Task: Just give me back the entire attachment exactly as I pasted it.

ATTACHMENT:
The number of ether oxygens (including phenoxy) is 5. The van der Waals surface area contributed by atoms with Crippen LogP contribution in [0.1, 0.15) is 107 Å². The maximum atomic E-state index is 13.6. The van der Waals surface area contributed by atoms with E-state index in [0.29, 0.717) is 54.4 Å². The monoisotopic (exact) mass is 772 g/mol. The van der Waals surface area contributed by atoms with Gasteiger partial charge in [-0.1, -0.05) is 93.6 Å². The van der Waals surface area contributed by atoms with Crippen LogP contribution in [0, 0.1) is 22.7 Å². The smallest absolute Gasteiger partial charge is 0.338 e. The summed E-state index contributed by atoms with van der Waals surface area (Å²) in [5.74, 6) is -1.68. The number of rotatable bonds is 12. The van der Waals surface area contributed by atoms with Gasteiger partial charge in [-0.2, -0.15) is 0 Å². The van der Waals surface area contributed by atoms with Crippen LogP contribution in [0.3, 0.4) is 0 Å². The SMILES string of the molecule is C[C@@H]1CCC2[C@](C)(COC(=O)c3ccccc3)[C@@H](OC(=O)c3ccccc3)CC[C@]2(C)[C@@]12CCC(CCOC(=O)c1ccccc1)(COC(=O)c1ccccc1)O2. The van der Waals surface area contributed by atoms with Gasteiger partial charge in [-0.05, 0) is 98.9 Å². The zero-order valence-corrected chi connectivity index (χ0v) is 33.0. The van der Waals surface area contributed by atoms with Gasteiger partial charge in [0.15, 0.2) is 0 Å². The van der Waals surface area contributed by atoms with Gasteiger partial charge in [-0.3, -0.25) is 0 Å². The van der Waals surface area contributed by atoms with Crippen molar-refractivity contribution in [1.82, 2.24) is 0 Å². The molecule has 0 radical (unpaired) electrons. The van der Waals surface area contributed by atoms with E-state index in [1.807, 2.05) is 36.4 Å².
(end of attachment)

The number of ether oxygens (including phenoxy) is 5. The van der Waals surface area contributed by atoms with Crippen LogP contribution in [0.1, 0.15) is 107 Å². The maximum atomic E-state index is 13.6. The van der Waals surface area contributed by atoms with E-state index in [0.29, 0.717) is 54.4 Å². The monoisotopic (exact) mass is 772 g/mol. The van der Waals surface area contributed by atoms with Gasteiger partial charge in [-0.1, -0.05) is 93.6 Å². The van der Waals surface area contributed by atoms with Crippen LogP contribution in [0, 0.1) is 22.7 Å². The smallest absolute Gasteiger partial charge is 0.338 e. The summed E-state index contributed by atoms with van der Waals surface area (Å²) in [5.74, 6) is -1.68. The number of rotatable bonds is 12. The van der Waals surface area contributed by atoms with Gasteiger partial charge in [-0.2, -0.15) is 0 Å². The van der Waals surface area contributed by atoms with Crippen LogP contribution in [0.3, 0.4) is 0 Å². The SMILES string of the molecule is C[C@@H]1CCC2[C@](C)(COC(=O)c3ccccc3)[C@@H](OC(=O)c3ccccc3)CC[C@]2(C)[C@@]12CCC(CCOC(=O)c1ccccc1)(COC(=O)c1ccccc1)O2. The van der Waals surface area contributed by atoms with Gasteiger partial charge in [-0.05, 0) is 98.9 Å². The zero-order valence-corrected chi connectivity index (χ0v) is 33.0. The van der Waals surface area contributed by atoms with Gasteiger partial charge in [0.15, 0.2) is 0 Å². The van der Waals surface area contributed by atoms with Gasteiger partial charge in [-0.3, -0.25) is 0 Å². The van der Waals surface area contributed by atoms with Crippen molar-refractivity contribution in [1.82, 2.24) is 0 Å². The molecule has 0 radical (unpaired) electrons. The van der Waals surface area contributed by atoms with E-state index in [1.807, 2.05) is 36.4 Å².